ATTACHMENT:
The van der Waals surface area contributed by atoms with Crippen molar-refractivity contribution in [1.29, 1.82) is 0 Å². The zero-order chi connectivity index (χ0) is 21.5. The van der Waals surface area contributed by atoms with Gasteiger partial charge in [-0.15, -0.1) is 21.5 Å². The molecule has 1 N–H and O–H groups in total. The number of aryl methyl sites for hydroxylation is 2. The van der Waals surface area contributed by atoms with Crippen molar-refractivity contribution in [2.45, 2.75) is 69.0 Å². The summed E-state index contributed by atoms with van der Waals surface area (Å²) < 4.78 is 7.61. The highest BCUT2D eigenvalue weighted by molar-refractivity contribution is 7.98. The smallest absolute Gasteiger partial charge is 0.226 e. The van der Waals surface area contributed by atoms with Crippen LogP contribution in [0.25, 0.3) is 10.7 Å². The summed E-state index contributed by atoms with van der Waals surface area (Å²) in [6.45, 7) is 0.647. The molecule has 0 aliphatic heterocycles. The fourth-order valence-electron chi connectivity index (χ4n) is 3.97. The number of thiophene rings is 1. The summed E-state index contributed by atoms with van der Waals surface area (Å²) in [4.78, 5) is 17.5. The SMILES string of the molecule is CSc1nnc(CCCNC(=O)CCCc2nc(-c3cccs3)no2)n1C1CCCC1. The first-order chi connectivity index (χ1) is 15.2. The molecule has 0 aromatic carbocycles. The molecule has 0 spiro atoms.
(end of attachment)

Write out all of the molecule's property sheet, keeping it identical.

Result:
The van der Waals surface area contributed by atoms with Crippen molar-refractivity contribution in [1.29, 1.82) is 0 Å². The zero-order chi connectivity index (χ0) is 21.5. The van der Waals surface area contributed by atoms with Gasteiger partial charge in [-0.15, -0.1) is 21.5 Å². The molecule has 1 N–H and O–H groups in total. The number of aryl methyl sites for hydroxylation is 2. The van der Waals surface area contributed by atoms with Crippen molar-refractivity contribution in [2.45, 2.75) is 69.0 Å². The summed E-state index contributed by atoms with van der Waals surface area (Å²) < 4.78 is 7.61. The highest BCUT2D eigenvalue weighted by molar-refractivity contribution is 7.98. The smallest absolute Gasteiger partial charge is 0.226 e. The van der Waals surface area contributed by atoms with Crippen LogP contribution in [0.25, 0.3) is 10.7 Å². The summed E-state index contributed by atoms with van der Waals surface area (Å²) in [6.45, 7) is 0.647. The molecule has 0 aliphatic heterocycles. The fourth-order valence-electron chi connectivity index (χ4n) is 3.97. The number of thiophene rings is 1. The summed E-state index contributed by atoms with van der Waals surface area (Å²) in [4.78, 5) is 17.5. The SMILES string of the molecule is CSc1nnc(CCCNC(=O)CCCc2nc(-c3cccs3)no2)n1C1CCCC1. The first-order chi connectivity index (χ1) is 15.2. The molecule has 0 aromatic carbocycles. The molecule has 0 spiro atoms.